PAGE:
Of the thousands of words I write a year, these are the ones that give me the most pleasure. The Mail & Guardian’s 200 Young South Africans is now in its 9th year, and every year the entrants get younger and younger. Oh, wait, that’s just me getting older. Okay, so they’re still all roughly the same age, but for some reason they seem as if they’re getting younger. And I think that’s because the nature of what it means to be young, courageous, optimistic and brimming with talent has changed over the last few years. Although, having said that, I see we have people as young as 11 in our line-up, which is hugely encouraging, but also a little alarming. Many of the people on this list appear to be people who make things work, using whatever is made available to them. Their common characteristic is not that they’re ‘young’, whatever that invidious word may mean, but that they’re all irrevocably of our present. They’re people who can do whatever they put their mind to, using the tools and opportunities granted to us by the technology-driven era we find ourselves inhabiting, and who can switch interests and impetus whenever they see the need. They’re also – and I hesitate to use this word, because, frankly, it makes me as nauseous as you when I hear it thrown around – inspiring. I apologise for the word, reeking as it does of do-gooders, self-acclaimed gurus, and Instagram feeds with breast-feeding puppies at sunset, but dammit, they are inspiring. I don’t mean they inspire us to be better people, although I suppose that could happen. I mean they inspire us to do stuff that’s out of the ordinary, even if it’s based on the ordinary. For example, Kobus van der Merwe, the incredible chef at Oep ve Koep, once inspired me to drive almost 800km in two days, just to have lunch at his restaurant two days in a row. He doesn’t know this, he just makes food. Nakhane Touré inspired me, and people on the M&G team, to rethink some of the ways we cover music on the M&G. He doesn’t know this, he just makes music. I could give more examples, but you get the point – our 200 Young South Africans inspire us by what they create, not by what they say. Actually, let me give one more example. Patrick Dakwa, who just decided to become a traditional nurse, and now he saves lives. You can’t get a more simple trajectory than that. You see something that needs doing, so you do it. A selection of the M&G’s 200 Young South Africans is available in print, but the entire 200 profiles are available on the web at ysa2014.mg.co.za, and in a beautiful free tablet app, available on iStore, Google Play and the Amazon App Store. We like to think this mirrors the changing nature of our 200 Young, from people who require a memento to keep in the cupboard, to people who want to carry their data around with them in case they need to use it.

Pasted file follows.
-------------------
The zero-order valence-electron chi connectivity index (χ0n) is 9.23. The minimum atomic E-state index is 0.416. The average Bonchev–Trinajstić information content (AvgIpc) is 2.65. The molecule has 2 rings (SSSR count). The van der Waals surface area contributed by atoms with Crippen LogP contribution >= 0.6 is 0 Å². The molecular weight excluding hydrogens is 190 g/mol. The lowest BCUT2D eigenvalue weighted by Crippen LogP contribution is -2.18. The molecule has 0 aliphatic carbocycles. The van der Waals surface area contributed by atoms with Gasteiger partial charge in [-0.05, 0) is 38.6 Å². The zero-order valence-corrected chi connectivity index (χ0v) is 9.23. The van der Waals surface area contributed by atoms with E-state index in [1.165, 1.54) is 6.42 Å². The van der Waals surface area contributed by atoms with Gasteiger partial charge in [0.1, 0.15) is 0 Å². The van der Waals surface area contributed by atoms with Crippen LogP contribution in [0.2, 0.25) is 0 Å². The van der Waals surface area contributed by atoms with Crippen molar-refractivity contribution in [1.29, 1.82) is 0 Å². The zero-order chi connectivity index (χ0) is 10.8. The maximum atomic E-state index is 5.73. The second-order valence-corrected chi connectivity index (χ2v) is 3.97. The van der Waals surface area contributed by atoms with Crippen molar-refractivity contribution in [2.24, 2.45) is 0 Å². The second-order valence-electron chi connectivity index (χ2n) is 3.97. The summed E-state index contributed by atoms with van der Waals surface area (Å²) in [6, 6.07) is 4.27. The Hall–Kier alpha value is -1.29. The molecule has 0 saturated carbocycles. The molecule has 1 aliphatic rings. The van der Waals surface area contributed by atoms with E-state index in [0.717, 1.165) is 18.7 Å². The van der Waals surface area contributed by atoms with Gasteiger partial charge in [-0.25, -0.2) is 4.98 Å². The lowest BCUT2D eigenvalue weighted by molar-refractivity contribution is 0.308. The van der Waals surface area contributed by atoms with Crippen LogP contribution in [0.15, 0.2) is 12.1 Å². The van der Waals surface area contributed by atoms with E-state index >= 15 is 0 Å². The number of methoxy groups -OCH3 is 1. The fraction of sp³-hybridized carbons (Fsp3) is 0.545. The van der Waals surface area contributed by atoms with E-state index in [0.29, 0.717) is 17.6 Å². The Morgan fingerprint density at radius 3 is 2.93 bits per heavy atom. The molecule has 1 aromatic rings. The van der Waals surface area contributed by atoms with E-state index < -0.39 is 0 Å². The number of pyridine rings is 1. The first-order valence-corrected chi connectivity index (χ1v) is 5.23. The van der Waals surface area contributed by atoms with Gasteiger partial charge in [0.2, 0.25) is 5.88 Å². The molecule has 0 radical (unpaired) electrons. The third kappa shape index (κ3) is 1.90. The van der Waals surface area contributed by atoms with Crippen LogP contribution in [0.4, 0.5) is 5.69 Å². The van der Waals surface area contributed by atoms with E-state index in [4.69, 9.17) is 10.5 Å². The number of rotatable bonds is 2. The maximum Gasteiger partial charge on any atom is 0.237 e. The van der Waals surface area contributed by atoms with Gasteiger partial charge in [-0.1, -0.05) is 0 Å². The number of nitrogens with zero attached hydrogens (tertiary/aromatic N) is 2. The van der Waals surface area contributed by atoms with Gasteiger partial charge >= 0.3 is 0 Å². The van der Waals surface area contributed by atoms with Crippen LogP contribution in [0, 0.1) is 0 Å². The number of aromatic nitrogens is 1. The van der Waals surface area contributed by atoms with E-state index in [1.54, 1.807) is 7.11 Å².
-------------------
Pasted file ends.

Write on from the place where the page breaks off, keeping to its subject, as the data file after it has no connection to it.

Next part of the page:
Chris Roper, Editor-in-chief Mail & Guardian